You may access additional information and a protest letter form at www.PR-WIN.org

Cody Ferguson is a principal officer of the PR-WIN Political Action Committee. The Paso Robles Water Integrity Network PR-WIN is dedicated to exposing the danger of the AB 2453 water district to the Paso Robles Groundwater Basin and educating the public how to protect their groundwater rights. We are supported exclusively by independent donations.


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15 Comments

  1. kayaknut says:

    Why is it governments only answers to any problems is more government or more taxes and fees. Why have they not figured out the often the reason for the problem in the first place is because the governments very own actions or inaction? I guess I hope someday they figure this out and reduce their size and costs, but I not sure how likely this is.

    (7) 11 Total Votes - 9 up - 2 down
  2. just4fun says:

    HWTED, I applaud your idealism, if naive. I do ask, however, if you have considered we will still have to pay for overhead of SGMA compliance, having a court meter our wells, having a watermaster restrict our pumping, plus paying attorneys and “experts” 10-15 years to get to that privilege?
    Adjudication is no free ride, and does come with limits on our pumping. The Ca. Constitution allows Ag that reasonable and beneficial pumping. It allows the government, or a court to restrict how much you pump. And that judge is an attorney with political ambitions who is not going to turn off the water to those thousands of people in the cities.

    (-5) 9 Total Votes - 2 up - 7 down
    • HWTED says:

      just4fun I appreciate your pessimism, if jaundiced and misdirected. I am not buying your argument. Adjudicated basins work more fair and are in better shape than those like say Fox Canyon, AB 2453’s model, which has been under “professional management” for years and years and STILL not in balance.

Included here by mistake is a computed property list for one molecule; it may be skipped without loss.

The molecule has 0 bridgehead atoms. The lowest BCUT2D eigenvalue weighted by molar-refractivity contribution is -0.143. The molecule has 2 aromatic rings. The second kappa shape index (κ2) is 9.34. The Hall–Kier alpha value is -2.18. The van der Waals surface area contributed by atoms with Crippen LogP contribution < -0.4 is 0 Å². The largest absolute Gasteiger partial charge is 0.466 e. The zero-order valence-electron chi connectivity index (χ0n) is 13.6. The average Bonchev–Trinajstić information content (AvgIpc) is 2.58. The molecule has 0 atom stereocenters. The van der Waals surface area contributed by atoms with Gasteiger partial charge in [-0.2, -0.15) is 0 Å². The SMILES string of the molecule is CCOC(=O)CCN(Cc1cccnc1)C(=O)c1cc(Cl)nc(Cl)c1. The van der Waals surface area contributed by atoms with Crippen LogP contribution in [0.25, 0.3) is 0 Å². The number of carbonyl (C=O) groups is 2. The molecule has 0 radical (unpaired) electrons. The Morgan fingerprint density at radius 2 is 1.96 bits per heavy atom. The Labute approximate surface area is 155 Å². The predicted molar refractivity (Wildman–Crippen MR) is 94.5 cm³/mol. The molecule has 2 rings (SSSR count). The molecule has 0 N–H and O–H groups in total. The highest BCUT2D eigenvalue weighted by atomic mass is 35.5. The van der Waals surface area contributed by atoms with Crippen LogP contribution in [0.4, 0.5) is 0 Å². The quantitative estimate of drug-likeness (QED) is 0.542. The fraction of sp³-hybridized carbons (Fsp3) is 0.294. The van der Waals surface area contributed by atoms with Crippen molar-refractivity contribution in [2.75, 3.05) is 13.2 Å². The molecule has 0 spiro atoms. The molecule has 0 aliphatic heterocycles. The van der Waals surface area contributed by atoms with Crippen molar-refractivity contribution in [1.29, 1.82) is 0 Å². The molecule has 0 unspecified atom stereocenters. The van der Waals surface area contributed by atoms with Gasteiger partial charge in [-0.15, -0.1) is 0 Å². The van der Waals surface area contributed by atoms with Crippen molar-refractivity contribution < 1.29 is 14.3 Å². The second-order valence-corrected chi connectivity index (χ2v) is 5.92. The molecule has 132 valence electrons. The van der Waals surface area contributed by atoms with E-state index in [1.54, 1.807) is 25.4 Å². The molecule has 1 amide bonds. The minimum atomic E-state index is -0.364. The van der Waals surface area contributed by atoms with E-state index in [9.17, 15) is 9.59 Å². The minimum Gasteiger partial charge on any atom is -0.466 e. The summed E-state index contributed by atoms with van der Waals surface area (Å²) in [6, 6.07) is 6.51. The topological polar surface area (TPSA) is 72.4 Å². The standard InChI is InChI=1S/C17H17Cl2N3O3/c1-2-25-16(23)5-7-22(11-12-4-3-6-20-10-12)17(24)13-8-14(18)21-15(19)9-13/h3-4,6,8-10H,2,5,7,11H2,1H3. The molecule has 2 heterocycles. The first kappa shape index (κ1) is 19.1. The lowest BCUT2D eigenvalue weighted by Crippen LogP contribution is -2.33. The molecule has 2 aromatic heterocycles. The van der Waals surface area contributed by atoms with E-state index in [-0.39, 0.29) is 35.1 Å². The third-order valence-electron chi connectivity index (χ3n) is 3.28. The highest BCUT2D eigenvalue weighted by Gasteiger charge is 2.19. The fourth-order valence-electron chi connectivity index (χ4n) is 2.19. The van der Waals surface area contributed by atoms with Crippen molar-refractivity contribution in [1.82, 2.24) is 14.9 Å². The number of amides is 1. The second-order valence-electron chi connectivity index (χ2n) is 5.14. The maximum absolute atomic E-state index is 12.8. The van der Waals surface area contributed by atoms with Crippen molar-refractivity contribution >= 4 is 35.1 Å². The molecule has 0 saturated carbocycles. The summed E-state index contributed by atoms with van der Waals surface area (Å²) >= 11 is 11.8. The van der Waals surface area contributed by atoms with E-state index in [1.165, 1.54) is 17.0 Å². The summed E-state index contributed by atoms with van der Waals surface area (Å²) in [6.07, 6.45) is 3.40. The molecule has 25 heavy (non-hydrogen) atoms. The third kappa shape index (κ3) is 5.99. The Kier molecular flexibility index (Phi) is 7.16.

All SGMA requires you to do now is form a GSA to write a GSP. Then it gives you 20 years -with additional extensions if needed, to actually reach sustainability. By the way just4fun an adjudicated basin is SGMA compliant from the start. You probably know that.

      When and if meters are used in an adjudicated basin, the meters are used by the big water extractors to measure historic extract rates to perfect their water rights, and by the court as one of several means to monitor extraction rates to ensure that the basin stays in balance and to calculate exactly how much water is available for the rights holders to safely extract if not in balance. They are not used to tax and monitor all well users as AB 2453 will. But I am betting you know that already.

      People who use less than 2 acre feet per year are considered de minimus users. Unlike the AB 2453 district which views them as a convenient tax resource, in an adjudicated basin the court generally doesn’t concern itself with their water use, it is statistically too small to bother with and has no significant impact on the basin anyway. In this basin just4fun that’s the majority of residents, the 90% of basin properties which use only 3% of the basin’s water. But I bet you know that too.

      As long as the basin is in balance there is no extraction restriction. You are absolutely right, extraction will be restricted by the court (not the local government) if the basin is not in balance. The 10% won’t like that. But at least they can appeal the watermaster’s decision. Where is the appeal process in AB 2453?

      Even so, restriction of extraction rates until sustainability is reached is all that can happen in an adjudicated basin. That is in the best interest of all residents in the basin. Compare this to the professionally managed “GSA” of the city of Paso Robles where the “management structure” is restricting the water use of the residents who have no individual water rights and get whatever the management deigns to allocate to the rabble, yet at the same time is allocating huge amounts of water for new commercial development.

      The 90% de minimus users know we are all going to pay one way or another for the sins of the 10%, the county and the cities, but getting them out of the decision making and control process is the only way to solve the problem they created. At this point I don’t see any viable alternative other than adjudication and settling individual overlying property water rights issues legally and fairly once and for all.

      (8) 8 Total Votes - 8 up - 0 down
  3. just4fun says: